Michigan Republicans ask court to reject gerrymandering settlement

Jonathan Oosting
The Detroit News
Michigan Secretary of State Jocelyn Benson discusses a redistricting settlement proposal on Jan. 25, 2019.

Lansing — Attorneys for Michigan House Speaker Lee Chatfield and other Republicans are asking a federal court to reject a proposed settlement that would force the state to redraw several legislative districts for the 2020 election.

Democratic Secretary of State Jocelyn Benson is  attempting to strike a deal with plaintiffs that is “Supreme Court proof” but should not be allowed to do so because the high court is preparing to take up similar cases, the GOP attorneys contend.

Benson announced the settlement agreement last week and requested approval from a three-judge panel overseeing the federal lawsuit, which alleges partisan gerrymandering by the GOP-led Legislature when it drew congressional and legislative lines in 2011.

The deal would require reconfiguration of 11 state House districts that Benson called the most “egregious” examples of partisan gerrymandering, as determined by both mathematical computations and appearance. It would likely force changes to many neighboring districts as well.

With the high-stakes case set to go to trial Tuesday in Detroit, all sides are hoping the court will rule on the settlement in coming days or respond to multiple requests to delay the proceedings.

GOP attorneys, who have also asked the U.S. Supreme Court to intervene and delay the Michigan lawsuit, argue the trial should be called off pending a high court decision in alleged gerrymandering cases out of Maryland and North Carolina. Oral arguments in the nation's high court are set for March 26.

New Speaker of the House Lee Chatfield R-Levering, speaks to the media in Lansing in this Wednesday, Jan. 9, 2019 file photo.

By settling the Michigan suit before those cases are resolved, Benson and Democratic plaintiffs are “attempting to make the proposed consent decree immune from the Supreme Court’s rulings,” attorneys Jason Torchinsky and Charlie Spies said Thursday in a court filing.

They also defended the 11 districts targeted for reconfiguration under the proposed settlement, arguing they are consistent with state standards and are not unconstitutional, as Benson contends.

In an interesting pretrial twist, the federal court on Tuesday rejected an attorney-client privilege shield for documents related to weekly meetings that Michigan GOP officials and map makers held in a law firm in 2011. The documents, if made public, could shed new light on a redistricting process that was primarily completed eight years ago behind closed doors.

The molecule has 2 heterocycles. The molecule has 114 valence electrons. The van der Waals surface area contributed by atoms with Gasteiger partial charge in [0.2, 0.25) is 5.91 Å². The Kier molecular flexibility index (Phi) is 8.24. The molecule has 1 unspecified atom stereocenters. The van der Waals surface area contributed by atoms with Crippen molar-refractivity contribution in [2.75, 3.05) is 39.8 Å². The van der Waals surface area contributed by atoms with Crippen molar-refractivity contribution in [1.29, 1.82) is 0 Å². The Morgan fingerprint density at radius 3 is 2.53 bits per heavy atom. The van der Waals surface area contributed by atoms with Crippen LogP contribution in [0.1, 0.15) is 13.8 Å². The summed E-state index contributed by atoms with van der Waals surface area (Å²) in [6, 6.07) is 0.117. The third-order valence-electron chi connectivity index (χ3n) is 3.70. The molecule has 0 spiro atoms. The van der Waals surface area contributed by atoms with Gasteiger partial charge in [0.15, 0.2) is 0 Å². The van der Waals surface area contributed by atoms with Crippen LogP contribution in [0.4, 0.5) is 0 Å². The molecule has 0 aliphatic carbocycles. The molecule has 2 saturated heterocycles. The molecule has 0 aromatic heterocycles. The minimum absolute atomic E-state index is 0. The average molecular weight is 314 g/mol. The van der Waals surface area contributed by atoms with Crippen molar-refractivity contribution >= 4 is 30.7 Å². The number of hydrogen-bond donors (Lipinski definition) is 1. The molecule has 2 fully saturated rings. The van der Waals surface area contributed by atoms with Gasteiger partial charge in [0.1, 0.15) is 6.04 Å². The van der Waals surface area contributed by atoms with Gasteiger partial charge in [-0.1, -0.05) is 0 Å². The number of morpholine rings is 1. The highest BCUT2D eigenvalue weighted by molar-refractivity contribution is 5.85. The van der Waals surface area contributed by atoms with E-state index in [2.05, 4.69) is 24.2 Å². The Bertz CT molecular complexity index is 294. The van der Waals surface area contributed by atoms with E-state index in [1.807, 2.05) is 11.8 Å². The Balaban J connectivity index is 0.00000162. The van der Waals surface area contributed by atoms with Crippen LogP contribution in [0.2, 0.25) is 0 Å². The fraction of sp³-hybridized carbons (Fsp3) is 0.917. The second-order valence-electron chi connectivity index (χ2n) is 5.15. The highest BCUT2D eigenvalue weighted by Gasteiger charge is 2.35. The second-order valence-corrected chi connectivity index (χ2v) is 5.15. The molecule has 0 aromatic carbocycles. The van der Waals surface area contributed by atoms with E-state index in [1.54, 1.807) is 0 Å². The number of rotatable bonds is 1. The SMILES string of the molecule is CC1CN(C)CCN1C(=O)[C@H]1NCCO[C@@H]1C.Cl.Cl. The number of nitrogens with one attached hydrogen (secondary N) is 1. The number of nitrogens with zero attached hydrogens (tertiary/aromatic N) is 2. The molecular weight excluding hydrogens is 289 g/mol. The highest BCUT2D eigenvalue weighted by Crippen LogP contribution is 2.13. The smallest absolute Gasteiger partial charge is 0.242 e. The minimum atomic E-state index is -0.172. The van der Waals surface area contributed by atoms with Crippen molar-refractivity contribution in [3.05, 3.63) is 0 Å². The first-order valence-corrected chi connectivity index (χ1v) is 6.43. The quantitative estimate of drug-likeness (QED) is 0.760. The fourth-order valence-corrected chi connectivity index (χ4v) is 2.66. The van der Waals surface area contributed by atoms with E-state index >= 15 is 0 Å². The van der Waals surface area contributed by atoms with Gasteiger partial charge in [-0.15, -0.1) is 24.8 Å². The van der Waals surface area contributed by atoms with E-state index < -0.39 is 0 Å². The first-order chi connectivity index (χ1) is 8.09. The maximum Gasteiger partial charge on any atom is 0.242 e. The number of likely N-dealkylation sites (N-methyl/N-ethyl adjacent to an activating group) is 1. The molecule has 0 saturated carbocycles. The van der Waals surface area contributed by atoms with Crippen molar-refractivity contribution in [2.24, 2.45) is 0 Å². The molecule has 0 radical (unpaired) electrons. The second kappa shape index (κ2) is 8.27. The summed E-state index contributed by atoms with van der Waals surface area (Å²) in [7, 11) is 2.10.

Republican lawmakers have denied overt political bias in the district boundaries they approved in 2011, but emails between map makers revealed in the federal case have included partisan references and commentary on the prospects of maintaining GOP power.

The proposed consent decree would require the state to redraw state House districts 24, 32, 51, 55, 60, 63, 76, 91, 92, 94 and 95. Six of those seats are currently held by Republicans and five are controlled by Democrats. Republicans now represent 58 of 110 state House districts, a six-seat majority.

Noting their odd shapes, Benson last week said that "optics" played some role in selecting the settlement districts, but the decision was primarily based on “whether the evidence suggests they are partisan outliers drawn with the intent to predetermine the partisan outcome of the district’s election.”

Nine of the settlement districts were identified in court records as among the most “partisan outliers,” according to an analysis by University of Michigan professor Jowei Chen, who used a computer program to run thousands of simulations to compare the maps to possible alternatives.

The target districts include two Republican-held seats in Metro Detroit, both in Macomb County, currently represented by Rep. Steve Marino of Harrison Township and Pamela Hornberger of Chesterfield Township.

“There is significant evidence that those districts were drawn in an effort to circumvent the constitutional rights and protections of our voters,” Benson said last week.

Benson said the consent decree is limited in scope — it does not include congressional or state Senate districts also challenged in the lawsuit — to limit “upheaval” in the 2020 elections. The districts would be redrawn again for 2022 by a new independent redistricting commission approved by voters last fall.

But GOP attorneys said Thursday the proposed settlement could “unnecessarily cause confusion and chaos” across Michigan, especially if the U.S. Supreme Court rejects gerrymandering arguments or jurisdictional claims in the Maryland and North Carolina cases.

The deal would “likely cause a substantial domino effect on other districts not presently contemplated and create unpredictable and unforeseen consequences with regard to elections, incumbents and the state Legislature,” they argued.

Former Secretary of State Ruth Johnson, a Republican now serving in the state Senate, had defended the maps. But Benson quickly changed course after taking office Jan. 1.

Republican attorneys contend Benson should no longer be treated as a defendant in the case because she has “openly refused to defend the law being challenged.”